4.12 Global coronal waves

Global coronal waves (originally discovered with SOHO/EIT) propagate concentrically outward of a CME launch site, globally over the solar surface, with typical speeds of ≈ 170– 350 km s−1. Interpretations of these CME-triggered global waves include: (i) fast-mode MHD magnetoacoustic waves, (ii) successive stretching of magnetic field lines, (iii) successive magnetic reconnection (Attrill et al., 2007), (iv) current shell model, or (v) slow-mode wave or soliton wave model (see review by Chen, 2011, and references therein). Let us review what stereoscopic observations contributed to a better understanding of these global coronal waves.
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Figure 50: Sequence of median-filtered running difference images recorded in the EUVI 195 Å channel with a cadence of 10 minutes. The coronal wave (outlined by arrows) is observed on-disk in STEREO/B (top) and on the limb in STEREO/A (bottom) (from Kienreich et al., 2009Jump To The Next Citation Point).

The kinematics of global coronal waves were measured with STEREO/EUVI in all four passbands (304, 171, 195, 284 Å) and it was found that the difference in speeds are partly due to different cadences, but are essentially consistent with an impulsively generated fast-mode magnetoacoustic wave (Long et al., 2008). High-cadence EUVI observations of the 2007 May 19 event reveal a deceleration that is indicative of a freely propagating large-amplitude MHD wave (Veronig et al., 2008). The reflection of a propagating EUV disturbance off a coronal hole boundary was considered as a confirmation of its true wave nature (Gopalswamy et al., 2009), and has been numerically simulated with an MHD code (Schmidt and Ofman, 2010). Hinode/XRT and STEREO observations of a diffuse coronal wave observed near the limb show that the core coronal dimmings map to the core of the CME, secondary coronal dimmings map to the CME cavity, and the diffuse coronal wave maps to the outermost edge of the expanding CME shell (Attrill et al., 2009). The numerical simulations of a CME dimming and global wave event observed with STEREO in quadrature confirmed that the global wave front is made of a mass density (rather than a temperature) enhancement and propagates at a height of ≈ 1.1R ⊙ (Cohen et al., 2009). Ideal STEREO quadrature observations of a wave’s initiation at disk center for STEREO/B and exactly at the limb for STEREO-A show the 3D structure of global wave most clearly (Figure 50View Image), with a constant propagation velocity of ≈ 236 ± 16 km s− 1 (close to the fast magnetosonic speed in the quite corona) at a height of ≈ 80 –100 Mm (≈ 1.11 – 1.14 R ⊙) (Kienreich et al., 2009). Confusion in tracking and identifying a global coronal wave arises also from cospatial projection effects (of the column depth) of the expanding CME bubble, which may expand at a different speed in the upper corona than the global wave in the lower corona, especially for halo CMEs (Ma et al., 2009). Therefore, STEREO quadrature observations are the most unambiguous method to separate the CME structure from the EUV wave and confirms the fast-mode MHD wave interpretation (Patsourakos and Vourlidas, 2009; Patsourakos et al., 2009). However, the global EUV wave is not always restricted to a low coronal altitude. In some cases a clear dome-shaped 3D surface can be seen (Veronig et al., 2010Jump To The Next Citation Point), which probably coincides with the leading edge of the CME (Figure 51View Image). Arguments against the fast-mode MHD wave interpretation was mounted by STEREO observations of strongly variable propagation speeds (Zhukov et al., 2009), while a unified scenario was proposed that includes both a wave-like component moving at the fast magnetosonic speed and a coherent driven compression front related to the eruptive CME bubble (Downs et al., 2011).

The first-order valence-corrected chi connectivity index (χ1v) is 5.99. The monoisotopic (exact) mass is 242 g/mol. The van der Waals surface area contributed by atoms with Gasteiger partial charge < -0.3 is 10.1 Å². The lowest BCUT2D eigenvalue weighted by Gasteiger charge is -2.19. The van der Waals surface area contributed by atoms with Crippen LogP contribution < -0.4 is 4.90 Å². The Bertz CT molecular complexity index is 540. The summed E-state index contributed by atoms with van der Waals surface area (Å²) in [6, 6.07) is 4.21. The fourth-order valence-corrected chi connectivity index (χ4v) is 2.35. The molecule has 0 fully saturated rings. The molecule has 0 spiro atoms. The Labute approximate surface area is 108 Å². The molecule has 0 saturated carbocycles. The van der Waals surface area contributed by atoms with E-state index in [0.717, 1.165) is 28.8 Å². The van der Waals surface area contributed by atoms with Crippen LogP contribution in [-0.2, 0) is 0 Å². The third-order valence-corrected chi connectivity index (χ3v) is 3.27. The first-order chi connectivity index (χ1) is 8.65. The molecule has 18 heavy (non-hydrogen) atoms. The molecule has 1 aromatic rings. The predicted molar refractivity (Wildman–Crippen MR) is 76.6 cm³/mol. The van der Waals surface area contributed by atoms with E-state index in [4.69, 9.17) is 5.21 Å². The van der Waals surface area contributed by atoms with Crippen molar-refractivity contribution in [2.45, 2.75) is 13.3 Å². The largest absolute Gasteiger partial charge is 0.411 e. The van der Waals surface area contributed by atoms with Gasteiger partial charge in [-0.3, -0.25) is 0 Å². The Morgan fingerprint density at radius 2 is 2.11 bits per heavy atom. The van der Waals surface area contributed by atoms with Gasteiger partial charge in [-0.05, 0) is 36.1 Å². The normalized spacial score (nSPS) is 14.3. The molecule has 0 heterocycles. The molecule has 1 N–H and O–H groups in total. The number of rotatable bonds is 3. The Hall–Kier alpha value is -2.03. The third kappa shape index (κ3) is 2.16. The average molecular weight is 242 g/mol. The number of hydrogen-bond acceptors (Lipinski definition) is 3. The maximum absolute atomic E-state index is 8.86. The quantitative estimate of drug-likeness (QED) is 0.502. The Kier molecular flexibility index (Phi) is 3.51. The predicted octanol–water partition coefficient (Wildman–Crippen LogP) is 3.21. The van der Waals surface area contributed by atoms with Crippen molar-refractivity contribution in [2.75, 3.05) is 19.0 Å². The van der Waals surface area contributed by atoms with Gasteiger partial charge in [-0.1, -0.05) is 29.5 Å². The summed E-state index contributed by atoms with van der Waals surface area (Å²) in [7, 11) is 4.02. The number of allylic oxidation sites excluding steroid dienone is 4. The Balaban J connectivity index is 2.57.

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Figure 51: Running difference images (in 5-min intervals) of the dome-shaped EUV wave front as observed with the EUVI/B channels in the 171, 195, 284, and 304 Å wavelengths. Arrows outline the wave dome, crosses indicate the erupting CME loops inside the dome (from Veronig et al., 2010).

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